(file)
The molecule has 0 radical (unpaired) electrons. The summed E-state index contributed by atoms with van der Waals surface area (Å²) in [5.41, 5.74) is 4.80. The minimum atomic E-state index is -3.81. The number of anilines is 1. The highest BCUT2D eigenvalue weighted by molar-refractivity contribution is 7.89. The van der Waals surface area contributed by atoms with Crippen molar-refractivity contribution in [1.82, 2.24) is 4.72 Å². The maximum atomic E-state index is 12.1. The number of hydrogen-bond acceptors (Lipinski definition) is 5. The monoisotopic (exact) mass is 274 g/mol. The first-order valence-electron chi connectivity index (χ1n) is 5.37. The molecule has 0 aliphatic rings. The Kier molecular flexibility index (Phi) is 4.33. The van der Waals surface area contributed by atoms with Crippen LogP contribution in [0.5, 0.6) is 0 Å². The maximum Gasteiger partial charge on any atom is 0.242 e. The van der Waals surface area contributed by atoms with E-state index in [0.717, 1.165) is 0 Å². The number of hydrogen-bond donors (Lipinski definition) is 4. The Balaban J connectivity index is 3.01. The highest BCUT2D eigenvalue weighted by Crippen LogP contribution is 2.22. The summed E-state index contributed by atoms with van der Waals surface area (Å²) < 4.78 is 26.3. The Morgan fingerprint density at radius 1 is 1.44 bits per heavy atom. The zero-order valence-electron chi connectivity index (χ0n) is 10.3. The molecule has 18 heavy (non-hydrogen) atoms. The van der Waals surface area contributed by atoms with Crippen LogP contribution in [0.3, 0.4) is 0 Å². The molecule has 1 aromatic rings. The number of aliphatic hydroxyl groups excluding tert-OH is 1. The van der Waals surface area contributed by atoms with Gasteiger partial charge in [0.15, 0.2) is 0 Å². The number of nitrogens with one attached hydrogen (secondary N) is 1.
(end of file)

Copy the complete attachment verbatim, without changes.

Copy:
The molecule has 0 radical (unpaired) electrons. The summed E-state index contributed by atoms with van der Waals surface area (Å²) in [5.41, 5.74) is 4.80. The minimum atomic E-state index is -3.81. The number of anilines is 1. The highest BCUT2D eigenvalue weighted by molar-refractivity contribution is 7.89. The van der Waals surface area contributed by atoms with Crippen molar-refractivity contribution in [1.82, 2.24) is 4.72 Å². The maximum atomic E-state index is 12.1. The number of hydrogen-bond acceptors (Lipinski definition) is 5. The monoisotopic (exact) mass is 274 g/mol. The first-order valence-electron chi connectivity index (χ1n) is 5.37. The molecule has 0 aliphatic rings. The Kier molecular flexibility index (Phi) is 4.33. The van der Waals surface area contributed by atoms with Crippen LogP contribution in [0.5, 0.6) is 0 Å². The maximum Gasteiger partial charge on any atom is 0.242 e. The van der Waals surface area contributed by atoms with E-state index in [0.717, 1.165) is 0 Å². The number of hydrogen-bond donors (Lipinski definition) is 4. The Balaban J connectivity index is 3.01. The highest BCUT2D eigenvalue weighted by Crippen LogP contribution is 2.22. The summed E-state index contributed by atoms with van der Waals surface area (Å²) < 4.78 is 26.3. The Morgan fingerprint density at radius 1 is 1.44 bits per heavy atom. The zero-order valence-electron chi connectivity index (χ0n) is 10.3. The molecule has 18 heavy (non-hydrogen) atoms. The van der Waals surface area contributed by atoms with Crippen LogP contribution in [0.3, 0.4) is 0 Å². The molecule has 1 aromatic rings. The number of aliphatic hydroxyl groups excluding tert-OH is 1. The van der Waals surface area contributed by atoms with Gasteiger partial charge in [0.15, 0.2) is 0 Å². The number of nitrogens with one attached hydrogen (secondary N) is 1.